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Let’s just call it an unusual pitching line.
Making his first start of the season, Miley carried a no-hitter into the fifth before allowing a one-out single to Aaron Hicks.
He threw five shutout innings, allowing that one hit, while striking out five.
And he walked seven batters.
Seven – tying his career high and setting his Orioles’ high. He walked the bases loaded in the second inning.
Ultimately, he threw 100 pitches, 56 for strikes, and somehow wiggled out of jams in every inning.
“Lucky, Houdini, I don’t know. It was pretty weird,” Miley said. “Two or three hitters in a row I’d have zero command and then, for whatever reason, I’d lock it in and make some pitches, I guess, when I needed to. Definitely a weird outing.”
The Orioles, as a team, issued 11 walks. New York Yankees’ designated hitter Matt Holliday had five of them – a career high.
The strangest part is that Miley is usually a strike-thrower. But not Sunday.
“Probably not going to be very successful living on the edge like that throughout a full season, but was able to get out of some jams and keep (the score) down,” he said.
The wildest – and losingest – no-hitter
Miley’s slight flirtation with a no-hitter had me scrambling for the record book (actually, my Orioles book which is available on Amazon for … anyway).
The Orioles have thrown five no-hitters in their 63-year history, and none at Camden Yards (Boston’s Hideo Nomo is the only one with that distinction, in the second game of the 2001 season).
Jim Palmer’s lone no-hitter was a six-walk affair in 1969. But the wildest one for the Orioles was April 30, 1967, when local boy Steve Barber walked 10, hit two batters and allowed the first run to score on a wild pitch in the ninth.
Barber was replaced with two outs in the ninth and Stu Miller induced a grounder that would have kept the game tied at 1-1. But the Orioles young second baseman dropped the potential force out, allowing the second run to score and ultimately giving the Detroit Tigers a 2-1 victory even though they never got a hit.
Who was the young second baseman who made the error?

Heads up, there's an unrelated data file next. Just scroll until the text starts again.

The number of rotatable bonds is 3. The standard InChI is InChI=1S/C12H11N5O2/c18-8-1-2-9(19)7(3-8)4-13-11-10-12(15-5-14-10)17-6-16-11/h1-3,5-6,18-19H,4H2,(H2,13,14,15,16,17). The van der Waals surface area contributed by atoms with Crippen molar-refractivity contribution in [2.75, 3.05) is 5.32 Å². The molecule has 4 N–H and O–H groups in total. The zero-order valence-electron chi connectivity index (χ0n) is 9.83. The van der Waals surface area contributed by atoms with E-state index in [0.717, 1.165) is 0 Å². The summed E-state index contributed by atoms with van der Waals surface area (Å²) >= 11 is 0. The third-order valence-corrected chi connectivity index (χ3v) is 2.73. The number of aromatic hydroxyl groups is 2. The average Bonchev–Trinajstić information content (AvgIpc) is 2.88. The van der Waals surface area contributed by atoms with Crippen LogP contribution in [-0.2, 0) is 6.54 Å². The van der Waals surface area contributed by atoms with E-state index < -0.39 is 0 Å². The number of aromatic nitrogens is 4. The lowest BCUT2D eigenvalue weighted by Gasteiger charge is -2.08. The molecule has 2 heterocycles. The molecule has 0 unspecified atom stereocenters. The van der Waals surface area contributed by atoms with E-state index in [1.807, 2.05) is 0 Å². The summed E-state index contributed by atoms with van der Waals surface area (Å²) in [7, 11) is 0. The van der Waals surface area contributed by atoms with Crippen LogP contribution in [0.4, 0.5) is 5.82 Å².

Mark Belanger, who later became one of the most sure-handed shortstops in baseball history.
Joseph’s streak – and bad luck — continues
Catcher Caleb Joseph entered Sunday – his first start of the season – on a streak of 160 at-bats and 172 plate appearances without one RBI. The streak goes back to Sept. 11, 2015, when Joseph drove in Chris Davis on a groundout in the sixth inning of a win against the Kansas City Royals.
His final 28 at-bats and 31 plate appearances that season were without a run driven in, and so were all 132 at-bats and 141 plate appearances in 2016. He is believed to be the only player in modern baseball history to have at least 100 at-bats in a season without a RBI.
He had two homers this spring, and said before Sunday’s start that he’s not going to get wrapped up in any offensive struggles this year.
“My number one goal is to impact the game defensively. What I bring on offense is a plus,” said Joseph, who hit .174 in 49 games last year. “I think it was more important in the spring (to get some offensive results). I have confidence in myself. I’m not sure I could have said that last year. I have a better idea of what I’m getting into and I have things that are actually repeatable. I’m very comfortable. If I go 0-for-4, it’s OK.”
Joseph nearly snapped his streak in the second inning Sunday. With runners on second and third and one out, Joseph smashed a one hopper to third that Chase Headley snagged and threw to first for the out. It was hit so hard and right at Headley that the runners had to hold. Just about anywhere else and it at least drives in a run.
Joseph was hitless in his other three at-bats, including a line drive to right field to end the game. His RBI-less streak sits at 164 at-bats – it’ll end at some point.
Remember, Joseph had 49 RBIs in 2015.
He can do it. He will do it. It’s just so strange that it keeps not happening — even when he scorches a ball.
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